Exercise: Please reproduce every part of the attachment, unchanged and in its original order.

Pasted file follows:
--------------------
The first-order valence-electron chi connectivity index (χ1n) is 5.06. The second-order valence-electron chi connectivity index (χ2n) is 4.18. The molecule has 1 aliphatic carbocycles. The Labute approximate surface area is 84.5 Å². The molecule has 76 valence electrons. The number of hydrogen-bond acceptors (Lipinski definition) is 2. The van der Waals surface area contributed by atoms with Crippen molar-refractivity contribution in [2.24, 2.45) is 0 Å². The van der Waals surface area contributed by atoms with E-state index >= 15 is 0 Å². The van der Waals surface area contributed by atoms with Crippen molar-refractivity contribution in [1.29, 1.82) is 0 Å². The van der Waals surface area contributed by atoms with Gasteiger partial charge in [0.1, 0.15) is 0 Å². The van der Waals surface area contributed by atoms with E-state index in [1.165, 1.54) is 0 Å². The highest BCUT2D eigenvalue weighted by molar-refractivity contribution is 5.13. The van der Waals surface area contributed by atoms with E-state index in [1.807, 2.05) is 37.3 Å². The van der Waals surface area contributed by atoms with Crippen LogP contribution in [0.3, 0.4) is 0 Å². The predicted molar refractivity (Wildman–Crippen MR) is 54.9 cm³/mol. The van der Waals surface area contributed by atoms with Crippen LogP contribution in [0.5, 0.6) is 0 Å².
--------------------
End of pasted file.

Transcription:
The first-order valence-electron chi connectivity index (χ1n) is 5.06. The second-order valence-electron chi connectivity index (χ2n) is 4.18. The molecule has 1 aliphatic carbocycles. The Labute approximate surface area is 84.5 Å². The molecule has 76 valence electrons. The number of hydrogen-bond acceptors (Lipinski definition) is 2. The van der Waals surface area contributed by atoms with Crippen molar-refractivity contribution in [2.24, 2.45) is 0 Å². The van der Waals surface area contributed by atoms with E-state index >= 15 is 0 Å². The van der Waals surface area contributed by atoms with Crippen molar-refractivity contribution in [1.29, 1.82) is 0 Å². The van der Waals surface area contributed by atoms with Gasteiger partial charge in [0.1, 0.15) is 0 Å². The van der Waals surface area contributed by atoms with E-state index in [1.165, 1.54) is 0 Å². The highest BCUT2D eigenvalue weighted by molar-refractivity contribution is 5.13. The van der Waals surface area contributed by atoms with E-state index in [1.807, 2.05) is 37.3 Å². The van der Waals surface area contributed by atoms with Crippen LogP contribution in [0.3, 0.4) is 0 Å². The predicted molar refractivity (Wildman–Crippen MR) is 54.9 cm³/mol. The van der Waals surface area contributed by atoms with Crippen LogP contribution in [0.5, 0.6) is 0 Å².